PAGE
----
“I think the Legislature needs access to really good, timely data because a lot of our health care discourse in the state is driven by anecdotes and assertions, and they need to be more data driven so that we can tailor policies to address challenges, whether it’s in primary care or hospital financial performance, etc.,” King said.

The data center — which began last year and was praised in McKee’s nomination announcement — is intended to make the complexities of the state’s health care spending more transparent and accessible to the public, King said: “So that’s a big priority for me just to continue to position OHIC as the agency that’s really leading that work.”

In his motion to seek advice and consent, Sen. Joshua Miller, a Cranston Democrat, said King “has continued to make OHIC an important health policy and data source.” This was echoed by Sen. Linda Ujifusa, a Portsmouth Democrat, who rose in support of King’s confirmation.

“We may not always agree on politics, but he has always been a tremendous source of facts and data,” Ujifusa said.

Sen. Sam Bell, a Providence Democrat, congratulated McKee on the nomination. Unlike last year’s nomination of Richard Charest to lead the state department of human services, which Bell called “very bad,” the senator praised King’s efforts so far.

“Commissioner King has been one of the most meaningful leaders in the McKee administration in terms of substantive policy change,” Bell said, noting “King’s work in regulating health insurance companies — or at least the third that we are allowed to adjust.”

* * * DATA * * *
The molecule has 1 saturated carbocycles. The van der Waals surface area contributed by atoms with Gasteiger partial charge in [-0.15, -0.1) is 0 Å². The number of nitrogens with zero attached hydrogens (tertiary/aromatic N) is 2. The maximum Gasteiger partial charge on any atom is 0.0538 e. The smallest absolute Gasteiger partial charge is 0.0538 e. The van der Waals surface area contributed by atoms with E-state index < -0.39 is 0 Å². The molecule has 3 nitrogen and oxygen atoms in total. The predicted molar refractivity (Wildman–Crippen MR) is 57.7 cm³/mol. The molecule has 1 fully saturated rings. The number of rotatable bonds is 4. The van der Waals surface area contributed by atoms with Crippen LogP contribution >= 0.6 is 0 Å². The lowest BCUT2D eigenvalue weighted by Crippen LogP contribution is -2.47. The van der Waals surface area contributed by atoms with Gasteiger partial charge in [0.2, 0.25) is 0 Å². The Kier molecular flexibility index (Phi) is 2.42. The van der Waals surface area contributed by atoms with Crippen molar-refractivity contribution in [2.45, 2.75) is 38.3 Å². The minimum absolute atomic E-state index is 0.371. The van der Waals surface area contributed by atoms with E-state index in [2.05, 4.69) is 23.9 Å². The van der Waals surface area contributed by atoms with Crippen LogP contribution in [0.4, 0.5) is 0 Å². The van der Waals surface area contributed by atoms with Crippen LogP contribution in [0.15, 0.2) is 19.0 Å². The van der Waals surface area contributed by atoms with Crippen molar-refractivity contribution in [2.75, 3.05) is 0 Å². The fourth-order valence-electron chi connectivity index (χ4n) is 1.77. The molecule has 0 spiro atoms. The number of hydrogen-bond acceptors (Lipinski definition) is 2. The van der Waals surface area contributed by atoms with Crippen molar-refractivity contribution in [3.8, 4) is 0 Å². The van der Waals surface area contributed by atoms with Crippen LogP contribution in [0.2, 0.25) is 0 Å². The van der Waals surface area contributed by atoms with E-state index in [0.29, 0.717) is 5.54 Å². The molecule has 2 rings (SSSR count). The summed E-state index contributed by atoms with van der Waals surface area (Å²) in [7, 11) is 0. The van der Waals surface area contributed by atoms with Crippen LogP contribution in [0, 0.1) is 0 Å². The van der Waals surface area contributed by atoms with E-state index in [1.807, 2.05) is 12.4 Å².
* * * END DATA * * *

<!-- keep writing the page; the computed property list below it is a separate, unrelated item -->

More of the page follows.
Bell praised King’s work to triple insurers’ investment in childhood behavioral health, but especially for easing “the really brutal hard-cap rule that has crushed our hospital budgets.”

Affordability standards in the state they have received national attention for their unique approach. The limits are intended to increase insurer investments in primary care and ultimately reduce health care costs at the consumer level.

“There’s still some work to do,” Bell said. “I would like him to be a little more critical of insurance companies in a number of areas. But I think he’s made really tremendous progress.”

Democratic Sens. Pam Lauria, Lou DiPalma and Sam Zurier also rose in support of King’s confirmation, and Sens. Zurier and Valarie Lawson approached King with congratulatory handshakes after his confirmation.

King was OHIC’s director of policy from 2019 to 2021, then chief of staff from 2021 to 2022. He then began his service as acting commissioner. Tulane University went on to receive a master’s in public policy from Brown University in 2013.

King’s confirmation is the third health-related post recently filled in McKee’s executive suite. Richard Leclerc was confirmed as director of the Department of Behavioral Health, Developmental Disabilities on March 14. In the Department of Health, Staci Fischer replaced interim director Utpala Bandy on March 28. Fischer is one of three incumbents remaining on the upper bounds of Rhode Island government. The other two are Wayne T. Salisbury Jr., acting director of the Department of Corrections, and Christopher Kearns, acting commissioner of the Office of Energy Resources.

According to the state’s open salary portal, King’s salary for fiscal year 2024 was $133,918.